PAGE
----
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Injection Molding Defects and How to Avoid Them

Just like the design of the part, the mold design & manufacturing process is important to the integrity and function of the part. If not executed properly, the injection molding process can cause cosmetic injection molding defects and form injection molding defects, sometimes compromising the safety and performance of the product. With that in mind, be sure that your plastic injection molding partner takes the proper precautions with your product so that none of these types of injection molding defects occur.

Here is a list of common injection molding defects and how to avoid them:

injection molding defects
injection molding defects

Flow Lines

Flow lines (sometimes called flow marks) are lines commonly caused by a variation in the cooling speed of the molten plastic as it flows through the mold. They often appear in a wavy pattern and might be a slightly different color than the rest of the piece. Flow lines don’t typically impact the integrity of the piece, but they can be unsightly and unacceptable in certain products (like high-end frames for glasses).

How to Avoid Them:

Flow lines can be avoided by increasing the injection molding speed and pressure to ensure the material fills the mold before cooling. You can also try rounding the corners of the mold to increase wall thickness and keep flow rate consistent.


Burns can be caused by trapped air or overheated resin in the mold during injection molding. Excessive heat or increased plastic injection molding speeds can cause overheating, in turn causing the resin to burn. Burns can appear as black or brown colored spots on the edge or surface of the part.

How to Avoid Them:

To prevent burns, lower the melt temperature and mold temperature to prevent overheating, reduce the injection molding speed to limit the risk of an air trap, and shorten the mold cycle time so that trapped air and resin doesn’t have time to overheat. 


Most commonly heard when referring to wood that has dried unevenly, warping is an injection molding defect that appears when different components of the plastic part shrink unevenly. During the cooling stage of the molding process, uneven shrinkage can put stress on parts causing bending or twisting. Most often, the cause of warpage is the cooling process happening too quickly. 

How to Avoid It:

Warping can be prevented by ensuring the cooling process is long enough to prevent uneven stresses on the material and by lowering the temperature of the plastic material or mold. 


Sink marks are depressions on an otherwise flat surface of a part. These can occur when the inner part of the injection molding shrinks (or cools too slowly), pulling the outside inward before it has a chance to completely cool.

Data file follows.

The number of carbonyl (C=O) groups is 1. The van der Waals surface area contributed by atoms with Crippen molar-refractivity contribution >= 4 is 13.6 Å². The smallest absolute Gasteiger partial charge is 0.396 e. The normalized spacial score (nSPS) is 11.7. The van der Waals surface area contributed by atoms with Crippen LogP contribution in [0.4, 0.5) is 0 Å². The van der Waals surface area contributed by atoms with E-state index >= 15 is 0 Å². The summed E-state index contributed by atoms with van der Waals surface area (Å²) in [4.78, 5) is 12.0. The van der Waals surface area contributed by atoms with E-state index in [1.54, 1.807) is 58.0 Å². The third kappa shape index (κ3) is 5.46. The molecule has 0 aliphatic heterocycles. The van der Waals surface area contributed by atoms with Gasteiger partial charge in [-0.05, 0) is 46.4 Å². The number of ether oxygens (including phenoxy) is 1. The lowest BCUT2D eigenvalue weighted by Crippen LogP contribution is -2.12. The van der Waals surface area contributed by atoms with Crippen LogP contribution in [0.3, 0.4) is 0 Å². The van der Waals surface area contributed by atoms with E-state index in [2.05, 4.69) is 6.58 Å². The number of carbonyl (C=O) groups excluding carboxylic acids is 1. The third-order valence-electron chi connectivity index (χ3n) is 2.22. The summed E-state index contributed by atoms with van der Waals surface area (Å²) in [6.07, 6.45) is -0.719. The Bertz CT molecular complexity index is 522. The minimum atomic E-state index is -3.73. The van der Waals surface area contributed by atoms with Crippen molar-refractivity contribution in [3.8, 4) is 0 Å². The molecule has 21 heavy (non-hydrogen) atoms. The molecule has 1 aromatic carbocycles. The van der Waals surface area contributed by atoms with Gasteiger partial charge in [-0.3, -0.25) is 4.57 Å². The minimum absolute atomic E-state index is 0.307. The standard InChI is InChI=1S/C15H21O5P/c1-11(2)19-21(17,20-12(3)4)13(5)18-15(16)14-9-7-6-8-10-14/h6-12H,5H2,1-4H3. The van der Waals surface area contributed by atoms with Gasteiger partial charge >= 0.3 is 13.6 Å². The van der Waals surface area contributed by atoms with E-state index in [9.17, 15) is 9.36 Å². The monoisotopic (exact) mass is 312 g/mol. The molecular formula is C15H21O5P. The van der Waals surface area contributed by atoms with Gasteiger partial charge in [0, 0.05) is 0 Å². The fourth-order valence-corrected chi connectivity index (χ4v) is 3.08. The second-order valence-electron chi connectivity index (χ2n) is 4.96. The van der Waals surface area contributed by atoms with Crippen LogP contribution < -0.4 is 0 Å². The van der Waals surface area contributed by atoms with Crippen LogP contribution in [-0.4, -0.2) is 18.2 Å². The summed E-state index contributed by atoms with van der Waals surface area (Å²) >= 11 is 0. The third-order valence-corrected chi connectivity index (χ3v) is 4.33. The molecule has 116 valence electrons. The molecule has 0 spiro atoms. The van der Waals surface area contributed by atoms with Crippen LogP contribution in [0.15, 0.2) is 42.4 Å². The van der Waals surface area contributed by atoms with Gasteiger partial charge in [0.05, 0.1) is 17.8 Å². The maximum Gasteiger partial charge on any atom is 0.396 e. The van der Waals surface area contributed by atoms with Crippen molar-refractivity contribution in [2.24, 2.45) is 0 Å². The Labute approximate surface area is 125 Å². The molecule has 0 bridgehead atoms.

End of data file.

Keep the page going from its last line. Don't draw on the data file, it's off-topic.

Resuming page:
How to Avoid It:

Increase the wall thickness of the part to reduce the possibility of sink marks. Use ribs and gussets to add strength to the product and improve cooling of the part, reducing the likelihood of sink marks. Use injection molding simulation software to optimize the mold and cooling designs before production, promoting even temperature distribution. Adjust cooling times and conditions to improve cooling speed and uniformity.

Air Pockets

Air pockets are trapped air bubbles in the finished part. Air bubbles are commonly caused by inadequate pressure to force air out of the mold cavity. Larger air pockets can weaken the part. 

How to Avoid Them:

To avoid air pockets in the mold, raise the injection molding pressure to force out trapped air pockets. Modify the part’s design by adding draft, fillets, or ribs to the part to ensure material flows well and to avoid dead spaces where air can get trapped. Ensure that the resin is dried adequately before molding to avoid moisture from being trapped and forming air pockets.

Weld Lines

A weld line is a result of weak material bonding. They appear on the surfaces of parts where the material has come back together after splitting into two or more directions in the mold. If the material bonding is weak, the overall strength of the part is lowered. 

How to Avoid Them:

Weld lines can be avoided by increasing the material temperature to prevent uneven solidification and increasing injection speed and pressure to limit cooling before the mold is filled. 


Jetting is a injection molding defect that occurs in a molded part when the initial jet of molten material starts solidifying before the rest of the material fills the mold. Jetting looks like squiggly lines on the surface of the molded product. 

How to Avoid It:

Jetting can be avoided by reducing injection pressure (to prevent rapid movement of the material into the mold) and increasing material and mold temperature (to keep the material from solidifying too early). 

While there are many injection molding defects that can occur, partnering with an experienced custom injection molder like Pioneer Plastics should relieve your worries.

If you have an idea for a plastic product and would like to partner with a company that has been manufacturing them for over 35 years, contact us today!

injection molding

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